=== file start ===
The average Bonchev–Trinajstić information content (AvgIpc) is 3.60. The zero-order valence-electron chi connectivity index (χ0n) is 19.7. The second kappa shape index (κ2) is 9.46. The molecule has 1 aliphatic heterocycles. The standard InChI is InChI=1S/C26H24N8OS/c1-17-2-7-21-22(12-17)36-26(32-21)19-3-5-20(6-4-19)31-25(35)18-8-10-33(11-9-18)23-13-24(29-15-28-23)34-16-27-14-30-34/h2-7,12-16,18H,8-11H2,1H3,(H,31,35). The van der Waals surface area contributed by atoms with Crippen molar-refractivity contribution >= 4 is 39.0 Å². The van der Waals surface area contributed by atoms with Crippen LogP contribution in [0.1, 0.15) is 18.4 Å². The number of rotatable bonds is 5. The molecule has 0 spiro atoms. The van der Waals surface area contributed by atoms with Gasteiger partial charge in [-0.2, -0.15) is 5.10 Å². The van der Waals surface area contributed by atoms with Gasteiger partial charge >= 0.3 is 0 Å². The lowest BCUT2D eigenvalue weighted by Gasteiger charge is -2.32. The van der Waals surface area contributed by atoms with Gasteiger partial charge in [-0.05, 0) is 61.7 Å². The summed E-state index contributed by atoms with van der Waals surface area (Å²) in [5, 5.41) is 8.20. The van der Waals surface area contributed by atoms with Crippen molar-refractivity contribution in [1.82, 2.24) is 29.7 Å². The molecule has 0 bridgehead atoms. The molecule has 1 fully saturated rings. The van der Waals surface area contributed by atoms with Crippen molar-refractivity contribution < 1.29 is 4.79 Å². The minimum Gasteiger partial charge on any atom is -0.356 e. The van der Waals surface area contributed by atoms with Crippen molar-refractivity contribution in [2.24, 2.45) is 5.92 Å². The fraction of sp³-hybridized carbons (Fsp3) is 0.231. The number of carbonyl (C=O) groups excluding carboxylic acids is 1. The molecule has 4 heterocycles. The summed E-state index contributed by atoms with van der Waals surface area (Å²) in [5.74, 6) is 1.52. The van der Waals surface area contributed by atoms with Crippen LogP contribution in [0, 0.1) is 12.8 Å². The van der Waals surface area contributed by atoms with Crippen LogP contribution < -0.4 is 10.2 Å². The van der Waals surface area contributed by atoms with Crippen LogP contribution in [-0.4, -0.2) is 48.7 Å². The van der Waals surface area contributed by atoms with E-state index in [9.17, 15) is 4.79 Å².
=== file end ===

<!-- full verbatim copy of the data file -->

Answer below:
The average Bonchev–Trinajstić information content (AvgIpc) is 3.60. The zero-order valence-electron chi connectivity index (χ0n) is 19.7. The second kappa shape index (κ2) is 9.46. The molecule has 1 aliphatic heterocycles. The standard InChI is InChI=1S/C26H24N8OS/c1-17-2-7-21-22(12-17)36-26(32-21)19-3-5-20(6-4-19)31-25(35)18-8-10-33(11-9-18)23-13-24(29-15-28-23)34-16-27-14-30-34/h2-7,12-16,18H,8-11H2,1H3,(H,31,35). The van der Waals surface area contributed by atoms with Crippen molar-refractivity contribution >= 4 is 39.0 Å². The van der Waals surface area contributed by atoms with Crippen LogP contribution in [0.1, 0.15) is 18.4 Å². The number of rotatable bonds is 5. The molecule has 0 spiro atoms. The van der Waals surface area contributed by atoms with Gasteiger partial charge in [-0.2, -0.15) is 5.10 Å². The van der Waals surface area contributed by atoms with Gasteiger partial charge >= 0.3 is 0 Å². The lowest BCUT2D eigenvalue weighted by Gasteiger charge is -2.32. The van der Waals surface area contributed by atoms with Gasteiger partial charge in [-0.05, 0) is 61.7 Å². The summed E-state index contributed by atoms with van der Waals surface area (Å²) in [5, 5.41) is 8.20. The van der Waals surface area contributed by atoms with Crippen molar-refractivity contribution in [1.82, 2.24) is 29.7 Å². The molecule has 0 bridgehead atoms. The molecule has 1 fully saturated rings. The van der Waals surface area contributed by atoms with Crippen molar-refractivity contribution < 1.29 is 4.79 Å². The minimum Gasteiger partial charge on any atom is -0.356 e. The van der Waals surface area contributed by atoms with Crippen molar-refractivity contribution in [2.24, 2.45) is 5.92 Å². The fraction of sp³-hybridized carbons (Fsp3) is 0.231. The number of carbonyl (C=O) groups excluding carboxylic acids is 1. The molecule has 4 heterocycles. The summed E-state index contributed by atoms with van der Waals surface area (Å²) in [5.74, 6) is 1.52. The van der Waals surface area contributed by atoms with Crippen LogP contribution in [0, 0.1) is 12.8 Å². The van der Waals surface area contributed by atoms with Crippen LogP contribution < -0.4 is 10.2 Å². The van der Waals surface area contributed by atoms with Crippen LogP contribution in [-0.4, -0.2) is 48.7 Å². The van der Waals surface area contributed by atoms with E-state index in [9.17, 15) is 4.79 Å².